Thursday, February 21, 2013

On Homework


"The reward for work done well is the opportunity to do more work."

- Jonas Salk, inventor of the polio vaccine and founder of the Salk Institute
Upon receiving the Congressional Medal of Honor, 1956

At Blackstone Valley Prep we PRIDE ourselves on hard work.  There's an unofficial motto that several of us at BVP use as motivation - it is a variation of Salk's: "The reward for hard work is more hard work."

Perhaps nowhere is hard work more transparent and palpable to families than in our  homework requirements.  Beginning in kindergarten, our scholars are expected to complete thirty minutes of reading (with a family member and very quickly independently) and complete about thirty minutes of problem sets.  By second grade, these requirements don’t decrease: instead we add recorder practice and, at ES1, the third graders add violin practice. Entering 5th graders are met with hundreds of computation problems to be completed nightly, largely in efforts to build automaticity.  And the work keeps getting harder.

We have tried to be very transparent about our approach to school and homework.  We know that a kindergartener attending school for 8+ hours daily and completing additional homework at night is often not the norm in Rhode Island. At enrollment meetings this year we showed this picture to families - a half year's worth of homework (from kindergarten).

Another way to get a sense of how much  homework a BVP scholar completes is to check out our homework for this February break (ES1 K-3; ES2 K-1; MS 5-7)

So why do we have so much homework?  Well, for starters, there is a global achievement gap that we are trying to close.  Because of our student population, we are also very concerned about the Latino achievement gap and the income achievement gap.  We believe that with great teachers, hard work, more work (e.g. homework), and high expectations, we can power through these gaps.

Part of this belief is rooted in research about what drives these achievement gaps - that we must overcome the 30,000,000 word gap, for starters.  BVP homework does this, we hope.  Putting more "miles on the page" by requiring nightly reading and pushing for academic activities at night, as a replacement for TV and video games, we believe that we help eliminate these gaps.  Moreover, we believe that we are building the strong habits that help our scholars rise to the challenges of higher education and in the careers of their choosing.

Another part of this belief is rooted in what could be dubbed "action research."  This is more along the lines of looking at what gap closing and high performing schools do.  When we do this we are drawn to places like Edward Brooke Charter School which consistently ranks among the highest performing MCAS schools in the state of Massachusetts.  They give lots of homework - more on the breaks and the weekends. We have visited Northstar Academy in Newark, NJ - a Blue Ribbon School, where their family handbook notes that "the amount of homework we give can be a shock."  Countless other gap-closing charters follow this approach to homework.  But so do some of the strongest schools in Rhode Island.  Classical High School is known for 2+ hours a night, as are Moses Brown, Wheeler, and LaSalle.  To compete with the best, sometimes it is best to study what they do (see New England Patriots and Spygate...wait, that's for a different blog says this Steelers fan...).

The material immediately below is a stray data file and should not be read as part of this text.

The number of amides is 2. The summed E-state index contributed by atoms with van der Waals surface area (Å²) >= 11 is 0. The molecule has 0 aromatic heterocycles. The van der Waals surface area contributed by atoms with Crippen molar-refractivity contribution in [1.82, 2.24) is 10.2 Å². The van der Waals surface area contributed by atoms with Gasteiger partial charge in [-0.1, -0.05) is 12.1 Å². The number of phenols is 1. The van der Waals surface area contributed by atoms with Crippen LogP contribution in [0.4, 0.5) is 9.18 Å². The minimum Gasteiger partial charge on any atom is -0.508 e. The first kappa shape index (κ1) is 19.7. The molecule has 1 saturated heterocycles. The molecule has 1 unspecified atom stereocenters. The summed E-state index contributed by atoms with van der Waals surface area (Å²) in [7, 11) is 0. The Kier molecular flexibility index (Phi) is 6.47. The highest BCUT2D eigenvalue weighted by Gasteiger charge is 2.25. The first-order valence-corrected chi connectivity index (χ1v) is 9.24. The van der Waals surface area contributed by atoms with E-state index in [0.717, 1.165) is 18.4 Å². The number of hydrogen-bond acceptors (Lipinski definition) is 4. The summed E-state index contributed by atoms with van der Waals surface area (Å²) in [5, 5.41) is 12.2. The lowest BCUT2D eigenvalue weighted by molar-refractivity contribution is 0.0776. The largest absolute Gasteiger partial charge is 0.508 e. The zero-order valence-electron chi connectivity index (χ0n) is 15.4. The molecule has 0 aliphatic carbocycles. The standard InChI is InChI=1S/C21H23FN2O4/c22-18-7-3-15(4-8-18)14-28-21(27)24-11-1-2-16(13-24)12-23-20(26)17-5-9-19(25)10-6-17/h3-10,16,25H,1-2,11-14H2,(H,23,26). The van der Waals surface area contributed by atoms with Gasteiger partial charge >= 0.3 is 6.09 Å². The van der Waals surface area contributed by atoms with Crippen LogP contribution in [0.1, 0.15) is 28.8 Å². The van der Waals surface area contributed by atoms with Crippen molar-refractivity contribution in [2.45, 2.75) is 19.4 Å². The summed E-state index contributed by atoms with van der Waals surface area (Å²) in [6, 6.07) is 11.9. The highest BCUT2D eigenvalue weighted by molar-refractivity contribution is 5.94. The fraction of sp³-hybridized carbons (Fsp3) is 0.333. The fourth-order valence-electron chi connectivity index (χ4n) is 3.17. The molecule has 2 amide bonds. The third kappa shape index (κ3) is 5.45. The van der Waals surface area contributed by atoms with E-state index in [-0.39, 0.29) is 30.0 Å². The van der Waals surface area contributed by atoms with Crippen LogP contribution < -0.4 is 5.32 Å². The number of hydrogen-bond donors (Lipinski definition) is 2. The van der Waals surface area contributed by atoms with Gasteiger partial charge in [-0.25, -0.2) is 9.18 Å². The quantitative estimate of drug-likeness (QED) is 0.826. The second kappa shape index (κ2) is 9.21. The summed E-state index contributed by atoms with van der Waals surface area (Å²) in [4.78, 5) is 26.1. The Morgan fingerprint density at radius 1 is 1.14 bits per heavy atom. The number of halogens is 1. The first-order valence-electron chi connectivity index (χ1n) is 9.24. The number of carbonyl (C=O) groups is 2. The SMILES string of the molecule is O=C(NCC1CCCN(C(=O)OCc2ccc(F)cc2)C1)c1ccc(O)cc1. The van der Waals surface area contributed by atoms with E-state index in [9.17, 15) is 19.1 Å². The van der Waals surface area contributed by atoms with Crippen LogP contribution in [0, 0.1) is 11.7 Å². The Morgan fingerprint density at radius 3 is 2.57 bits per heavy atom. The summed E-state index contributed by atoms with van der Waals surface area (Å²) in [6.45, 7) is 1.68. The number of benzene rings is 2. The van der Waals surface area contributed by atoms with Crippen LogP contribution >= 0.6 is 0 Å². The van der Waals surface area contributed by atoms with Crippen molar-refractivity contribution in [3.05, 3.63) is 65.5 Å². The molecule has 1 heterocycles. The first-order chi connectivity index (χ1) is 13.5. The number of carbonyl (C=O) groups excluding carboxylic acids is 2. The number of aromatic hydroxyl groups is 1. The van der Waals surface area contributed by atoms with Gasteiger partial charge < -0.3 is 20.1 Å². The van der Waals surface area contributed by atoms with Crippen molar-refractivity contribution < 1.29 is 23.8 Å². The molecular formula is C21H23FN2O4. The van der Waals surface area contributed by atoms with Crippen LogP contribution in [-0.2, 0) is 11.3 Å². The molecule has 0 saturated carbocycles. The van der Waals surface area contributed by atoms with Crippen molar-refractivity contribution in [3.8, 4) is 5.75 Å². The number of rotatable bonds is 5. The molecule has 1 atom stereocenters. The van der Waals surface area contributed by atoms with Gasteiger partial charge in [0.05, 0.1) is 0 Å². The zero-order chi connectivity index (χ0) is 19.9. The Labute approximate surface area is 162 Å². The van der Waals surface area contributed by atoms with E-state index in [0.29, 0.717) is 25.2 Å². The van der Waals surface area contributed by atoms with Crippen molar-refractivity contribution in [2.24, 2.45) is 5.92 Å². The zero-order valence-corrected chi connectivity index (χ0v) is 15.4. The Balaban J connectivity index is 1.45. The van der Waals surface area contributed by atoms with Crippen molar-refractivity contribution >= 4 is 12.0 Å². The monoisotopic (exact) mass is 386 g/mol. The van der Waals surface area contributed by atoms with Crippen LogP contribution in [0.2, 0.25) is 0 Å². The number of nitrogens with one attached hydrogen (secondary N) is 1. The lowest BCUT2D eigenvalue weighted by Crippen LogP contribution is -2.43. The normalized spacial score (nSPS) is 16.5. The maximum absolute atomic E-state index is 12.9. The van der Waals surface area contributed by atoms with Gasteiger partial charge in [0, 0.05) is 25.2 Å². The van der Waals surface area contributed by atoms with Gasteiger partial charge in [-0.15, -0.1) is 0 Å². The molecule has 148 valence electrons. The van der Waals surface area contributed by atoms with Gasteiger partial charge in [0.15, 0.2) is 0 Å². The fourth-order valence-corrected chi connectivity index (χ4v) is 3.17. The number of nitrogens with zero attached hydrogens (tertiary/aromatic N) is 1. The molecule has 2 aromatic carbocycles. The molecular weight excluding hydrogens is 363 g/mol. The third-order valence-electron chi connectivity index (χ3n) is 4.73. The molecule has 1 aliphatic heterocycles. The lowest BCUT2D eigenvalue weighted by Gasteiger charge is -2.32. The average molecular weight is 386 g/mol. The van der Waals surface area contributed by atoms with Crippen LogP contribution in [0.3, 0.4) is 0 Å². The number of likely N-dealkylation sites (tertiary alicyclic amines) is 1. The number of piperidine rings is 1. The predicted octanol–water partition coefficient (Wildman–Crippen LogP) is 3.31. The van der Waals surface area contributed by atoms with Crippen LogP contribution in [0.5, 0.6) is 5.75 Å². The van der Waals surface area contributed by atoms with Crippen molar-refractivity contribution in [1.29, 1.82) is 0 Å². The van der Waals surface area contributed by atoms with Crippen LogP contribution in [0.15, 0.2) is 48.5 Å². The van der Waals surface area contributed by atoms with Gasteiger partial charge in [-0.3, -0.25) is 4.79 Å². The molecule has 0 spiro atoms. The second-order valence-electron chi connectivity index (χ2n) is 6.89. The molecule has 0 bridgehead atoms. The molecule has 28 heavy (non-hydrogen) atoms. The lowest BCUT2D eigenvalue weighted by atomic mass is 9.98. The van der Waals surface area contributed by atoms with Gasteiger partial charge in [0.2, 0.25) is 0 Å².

Indeed, there is research supporting more homework, less homework, no homework.  At BVP, we are clearly in the camp of more.

Does BVP have room to improve our homework?  Absolutely.  I for one would love to see more challenging longer-term projects assigned.  I would also like to see problem sets that more directly mimic the question types that our scholars will be asked to demonstrate mastery of on assessments like NECAP and PARCC (or the SATs).  Finally, I would like the help of a babysitter to proctor homework for my scholar at home...like her dad (and most human beings whom I have met) she does not seem to love homework.

Do you have any other ideas of increasing the homework rigor? Please leave them in the comments section below.

3 comments:

  1. Interesting read. Do you differentiate the homework based on individual student ability or is it a continuation of the learning from the school day? I like the idea of the automaticity. In John Hattie's book, Visible Learning, reading and math fluency has proven the most important building block of learning. http://www.amazon.com/Visible-Learning-Synthesis-Meta-Analyses-Achievement/dp/0415476186/ref=sr_1_1?s=books&ie=UTF8&qid=1361728094&sr=1-1&keywords=visible+learning

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  2. There are pockets of differentiation, but we aren't there systematically. Need to get there!

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  3. Agreed, Jeremy. What is the point of the homework if the scholar has mastered the concept already? That to me is assigning homework just for the sake of assigning homework. On the flip side, what is the point of assigning homework to a scholar when they are struggling with the concept? The scholar could practice it incorrectly or become so frustrated as to give up and completely hate homework forever!
    Holly St.Pierre

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